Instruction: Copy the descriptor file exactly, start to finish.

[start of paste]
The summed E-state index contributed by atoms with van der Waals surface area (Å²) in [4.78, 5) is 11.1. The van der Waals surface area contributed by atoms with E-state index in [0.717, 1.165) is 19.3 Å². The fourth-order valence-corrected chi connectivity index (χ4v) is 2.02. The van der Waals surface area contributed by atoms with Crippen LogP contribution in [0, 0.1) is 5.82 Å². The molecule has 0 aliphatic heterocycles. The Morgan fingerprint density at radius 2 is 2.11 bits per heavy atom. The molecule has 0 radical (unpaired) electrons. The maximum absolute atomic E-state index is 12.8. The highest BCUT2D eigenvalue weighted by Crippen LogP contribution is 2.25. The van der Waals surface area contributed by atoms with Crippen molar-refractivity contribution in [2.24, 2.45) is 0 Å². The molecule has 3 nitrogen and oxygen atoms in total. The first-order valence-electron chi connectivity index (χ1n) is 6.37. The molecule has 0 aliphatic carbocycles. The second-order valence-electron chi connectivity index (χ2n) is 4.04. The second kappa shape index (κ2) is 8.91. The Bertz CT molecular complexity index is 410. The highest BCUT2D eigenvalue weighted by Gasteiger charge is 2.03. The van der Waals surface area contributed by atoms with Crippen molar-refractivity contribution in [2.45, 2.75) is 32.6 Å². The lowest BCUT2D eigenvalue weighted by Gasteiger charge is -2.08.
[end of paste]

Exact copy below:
The summed E-state index contributed by atoms with van der Waals surface area (Å²) in [4.78, 5) is 11.1. The van der Waals surface area contributed by atoms with E-state index in [0.717, 1.165) is 19.3 Å². The fourth-order valence-corrected chi connectivity index (χ4v) is 2.02. The van der Waals surface area contributed by atoms with Crippen LogP contribution in [0, 0.1) is 5.82 Å². The molecule has 0 aliphatic heterocycles. The Morgan fingerprint density at radius 2 is 2.11 bits per heavy atom. The molecule has 0 radical (unpaired) electrons. The maximum absolute atomic E-state index is 12.8. The highest BCUT2D eigenvalue weighted by Crippen LogP contribution is 2.25. The van der Waals surface area contributed by atoms with Crippen molar-refractivity contribution in [2.24, 2.45) is 0 Å². The molecule has 3 nitrogen and oxygen atoms in total. The first-order valence-electron chi connectivity index (χ1n) is 6.37. The molecule has 0 aliphatic carbocycles. The second-order valence-electron chi connectivity index (χ2n) is 4.04. The second kappa shape index (κ2) is 8.91. The Bertz CT molecular complexity index is 410. The highest BCUT2D eigenvalue weighted by Gasteiger charge is 2.03. The van der Waals surface area contributed by atoms with Crippen molar-refractivity contribution in [2.45, 2.75) is 32.6 Å². The lowest BCUT2D eigenvalue weighted by Gasteiger charge is -2.08.